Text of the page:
I won't spoil anything, in case you want to read it, but again, it only made me want to read more of Alter's work. I'll definitely be doing so and recommend it very much to all of you.
It's been a while since I've done one of these posts, but never fear, it's not for lack of liking stuff.
As always, not a review, just me talking about things I like.
Today, let's talk about the manga series TALENTLESS NANA.
Written by Loose Boy with art by Iori Furuya, TALENTLESS NANA is another in the long line of Square Enix manga series I've loved. I don't know what it is about SE, but their editorial teams consistently choose to publish works that hit me right where I live and this is no exception. In perfect fairness, I was surprised by this one: the first chapter seems to be rather generic super-hero-high-school material until the twist in the last couple pages. And that twist caught me hook, line and sinker.
The set up: in a world several decades in the future from our own time, super-humans are a reality. Nobody has been able to explain it, but since the mid-1980s, a small, but increasing number of people are being born with super-powers. The next stage of evolution? Something in the air? Who knows - and nobody really cares. What they do care about are the so-called Enemies of Humanity - a supposed alien race that briefly ravaged the Earth several years (the time-frame is given as 199X) after super-humanity began appearing. In order to combat this threat, various world governments came together to build regional training academies for the burgeoning super-human population, taking in children as their powers develop and training them both academically and, in theory, in the use of their powers to combat the Enemies of Humanity.
Into Japan's training school comes Nana, a girl seemingly like any other there, and with the self-professed power of limited telepathy. Students are encouraged not to show their powers, or even talk about them, to other students for fear that Enemies of Humanity will learn their strengths and weaknesses and use them against the students, but on her first day at the academy, Nana's abilities apparently slip, causing her to respond outloud to someone's thoughts, outing her. After that, there's some standard first day at new high school manga stuff until the twist at the end - Nana not only has no special ability and isn't there to study, she's there to kill the students.
You see, there is no alien invader, though the Enemies of Humanity are real - they are simply super-humans whose abilities have gone violently out of control (whether willfully or not is up for debate). The entire myth of alien invaders and the training academies are simply designed to quarantine and isolate super-humans and put them in a long-term holding pattern. It hasn't been shown yet (I'm on volume 3 of the collected series) what becomes of them when they eventually graduate from the school, but either way, some shadowy group (again, it's yet to be revealed who they are, though it's hinted that they are rogue elements of the Japanese government) disagrees with the whole program and has sent Nana, a highly-trained spy and killer, to infiltrate the school and eliminate as many classmates as possible before they can be released into the world and do any damage.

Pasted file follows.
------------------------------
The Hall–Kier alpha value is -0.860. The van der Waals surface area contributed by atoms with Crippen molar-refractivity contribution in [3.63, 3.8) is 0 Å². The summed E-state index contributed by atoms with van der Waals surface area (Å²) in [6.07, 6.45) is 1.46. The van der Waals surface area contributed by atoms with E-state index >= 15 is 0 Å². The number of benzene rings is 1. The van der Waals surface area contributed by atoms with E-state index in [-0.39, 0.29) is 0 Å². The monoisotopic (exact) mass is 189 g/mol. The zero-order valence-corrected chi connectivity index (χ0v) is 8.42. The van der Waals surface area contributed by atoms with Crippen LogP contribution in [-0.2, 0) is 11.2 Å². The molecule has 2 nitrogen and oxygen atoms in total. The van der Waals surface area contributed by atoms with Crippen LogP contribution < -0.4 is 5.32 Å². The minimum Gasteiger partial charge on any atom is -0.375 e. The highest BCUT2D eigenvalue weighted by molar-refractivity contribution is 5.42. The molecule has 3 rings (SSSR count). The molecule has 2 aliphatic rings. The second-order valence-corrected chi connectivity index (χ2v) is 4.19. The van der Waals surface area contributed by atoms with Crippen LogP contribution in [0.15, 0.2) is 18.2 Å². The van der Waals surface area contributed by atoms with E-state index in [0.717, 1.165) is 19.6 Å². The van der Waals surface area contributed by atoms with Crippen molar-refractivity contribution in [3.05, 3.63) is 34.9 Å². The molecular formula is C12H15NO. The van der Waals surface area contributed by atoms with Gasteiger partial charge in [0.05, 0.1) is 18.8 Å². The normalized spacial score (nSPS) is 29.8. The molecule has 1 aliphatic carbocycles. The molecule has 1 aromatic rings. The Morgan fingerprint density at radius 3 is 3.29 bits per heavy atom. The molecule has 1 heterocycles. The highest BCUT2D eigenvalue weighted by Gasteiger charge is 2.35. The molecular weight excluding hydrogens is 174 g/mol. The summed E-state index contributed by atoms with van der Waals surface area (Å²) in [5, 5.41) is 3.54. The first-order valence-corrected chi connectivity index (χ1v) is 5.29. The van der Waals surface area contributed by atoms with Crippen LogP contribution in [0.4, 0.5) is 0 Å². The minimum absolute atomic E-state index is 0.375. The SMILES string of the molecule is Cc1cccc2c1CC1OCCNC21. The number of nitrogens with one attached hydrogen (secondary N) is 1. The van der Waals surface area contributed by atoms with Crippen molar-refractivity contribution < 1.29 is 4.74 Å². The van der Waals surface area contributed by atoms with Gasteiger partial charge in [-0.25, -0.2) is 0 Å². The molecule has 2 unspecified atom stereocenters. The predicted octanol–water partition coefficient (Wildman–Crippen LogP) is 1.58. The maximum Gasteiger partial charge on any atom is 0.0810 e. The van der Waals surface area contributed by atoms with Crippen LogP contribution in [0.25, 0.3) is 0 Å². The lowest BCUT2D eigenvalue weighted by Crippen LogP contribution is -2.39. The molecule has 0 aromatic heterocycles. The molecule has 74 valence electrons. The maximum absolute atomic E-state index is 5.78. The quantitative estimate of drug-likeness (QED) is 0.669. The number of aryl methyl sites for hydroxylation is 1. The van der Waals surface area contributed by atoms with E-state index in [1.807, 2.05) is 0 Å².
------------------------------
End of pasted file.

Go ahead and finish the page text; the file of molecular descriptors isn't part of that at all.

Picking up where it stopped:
Nana pursues this goal, one she fully believes in, and the manga quickly becomes a game of cat and mouse as another student--an unkillable immortal with an unorthodox mind who proves to be a fairly astute detective--catches on to her after there are no possible, logical suspects for the multiple strange deaths that have occurred since Nana has shown up besides Nana herself or the Enemies of Humanity (which he personally isn't convinced exist).
What follows is a series of brilliant set ups, traps and solutions as Nana pursues her agenda while Kyoya tries to catch her in the act. Many times he's nearly caught her only for author Loose Boy to come up with an unexpected, but logical (honestly a couple solutions stretch believability, but never fully break it) way for her to put Kyoya off - at least temporarily. At this point in the series--where I've read to--he is 99.9% convinced Nana is the serial killer on campus, but has yet to find proof he can bring to anyone else. In her cover personality, Nana is a cute, cheerful, friendly girl whom everyone likes, while Kyoya is seen as an odd loner. Accusing Nana without iron-clad proof would do nothing but turn the student body against him. Slowly, he brings a few others around to the point where they, too, doubt the Enemies of Humanity really exist and it's all building up to the inevitable confrontation.
And I can't wait for their final showdown. I'm honestly excited as new chapters of this manga are published in English. This is a series that could have become rote fairly quickly, but instead has consistently surprised and delighted me.
I've focused a lot on the writing here, but that's because it deserves it. The artist of the series, Furuya, is perfectly competent, but unexceptional. His designs are fairly generic (and a couple are noticeably reminiscent of My Hero Academia characters) and his layouts functional more than anything, but there's nothing actually wrong with the art. Perhaps it's better this way as a more dynamic artist might have taken some of the focus away from the brilliance of the solutions to the problems Nana finds herself in in favor of giving us flashier art. Either way, this is the artist on the series and I have no complaints.
All told, this a series I'm enjoying a lot and one I'm looking to forward to buying print editions of when Yen Press finally gets around to publishing them (which I hope they will.)
I'm Brandon and I write comic books, prose and poetry. I own dozens of clever and interesting t-shirts.